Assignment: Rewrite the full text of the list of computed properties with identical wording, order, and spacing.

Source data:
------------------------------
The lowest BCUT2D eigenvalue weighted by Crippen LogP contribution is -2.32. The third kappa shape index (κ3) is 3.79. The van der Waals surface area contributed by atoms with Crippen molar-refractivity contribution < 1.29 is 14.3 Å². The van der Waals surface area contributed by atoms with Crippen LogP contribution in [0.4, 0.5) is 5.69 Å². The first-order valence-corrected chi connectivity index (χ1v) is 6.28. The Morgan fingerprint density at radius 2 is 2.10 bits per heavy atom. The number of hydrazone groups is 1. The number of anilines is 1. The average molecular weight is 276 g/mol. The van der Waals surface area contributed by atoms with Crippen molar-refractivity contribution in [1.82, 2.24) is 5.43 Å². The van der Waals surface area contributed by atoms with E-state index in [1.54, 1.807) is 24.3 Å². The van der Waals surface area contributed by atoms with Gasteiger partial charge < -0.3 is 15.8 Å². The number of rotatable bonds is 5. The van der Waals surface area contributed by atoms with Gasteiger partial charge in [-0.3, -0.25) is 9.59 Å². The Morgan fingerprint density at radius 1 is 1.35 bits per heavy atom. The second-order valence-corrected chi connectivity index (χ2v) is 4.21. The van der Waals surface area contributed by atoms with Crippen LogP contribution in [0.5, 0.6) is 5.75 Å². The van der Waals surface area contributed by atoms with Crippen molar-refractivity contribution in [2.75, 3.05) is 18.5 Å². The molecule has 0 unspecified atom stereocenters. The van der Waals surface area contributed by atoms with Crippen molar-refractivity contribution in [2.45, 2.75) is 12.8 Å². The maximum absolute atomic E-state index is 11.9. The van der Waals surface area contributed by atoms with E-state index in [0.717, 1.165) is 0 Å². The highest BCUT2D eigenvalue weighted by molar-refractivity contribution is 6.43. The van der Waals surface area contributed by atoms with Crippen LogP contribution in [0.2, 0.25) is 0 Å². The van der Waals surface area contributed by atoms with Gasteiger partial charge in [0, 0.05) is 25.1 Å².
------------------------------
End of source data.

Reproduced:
The lowest BCUT2D eigenvalue weighted by Crippen LogP contribution is -2.32. The third kappa shape index (κ3) is 3.79. The van der Waals surface area contributed by atoms with Crippen molar-refractivity contribution < 1.29 is 14.3 Å². The van der Waals surface area contributed by atoms with Crippen LogP contribution in [0.4, 0.5) is 5.69 Å². The first-order valence-corrected chi connectivity index (χ1v) is 6.28. The Morgan fingerprint density at radius 2 is 2.10 bits per heavy atom. The number of hydrazone groups is 1. The number of anilines is 1. The average molecular weight is 276 g/mol. The van der Waals surface area contributed by atoms with Crippen molar-refractivity contribution in [1.82, 2.24) is 5.43 Å². The van der Waals surface area contributed by atoms with E-state index in [1.54, 1.807) is 24.3 Å². The van der Waals surface area contributed by atoms with Gasteiger partial charge < -0.3 is 15.8 Å². The number of rotatable bonds is 5. The van der Waals surface area contributed by atoms with Gasteiger partial charge in [-0.3, -0.25) is 9.59 Å². The Morgan fingerprint density at radius 1 is 1.35 bits per heavy atom. The second-order valence-corrected chi connectivity index (χ2v) is 4.21. The van der Waals surface area contributed by atoms with Crippen LogP contribution in [0.5, 0.6) is 5.75 Å². The van der Waals surface area contributed by atoms with Crippen molar-refractivity contribution in [2.75, 3.05) is 18.5 Å². The molecule has 0 unspecified atom stereocenters. The van der Waals surface area contributed by atoms with Crippen molar-refractivity contribution in [2.45, 2.75) is 12.8 Å². The maximum absolute atomic E-state index is 11.9. The van der Waals surface area contributed by atoms with E-state index in [0.717, 1.165) is 0 Å². The highest BCUT2D eigenvalue weighted by molar-refractivity contribution is 6.43. The van der Waals surface area contributed by atoms with Crippen LogP contribution in [0.2, 0.25) is 0 Å². The van der Waals surface area contributed by atoms with Gasteiger partial charge in [0, 0.05) is 25.1 Å².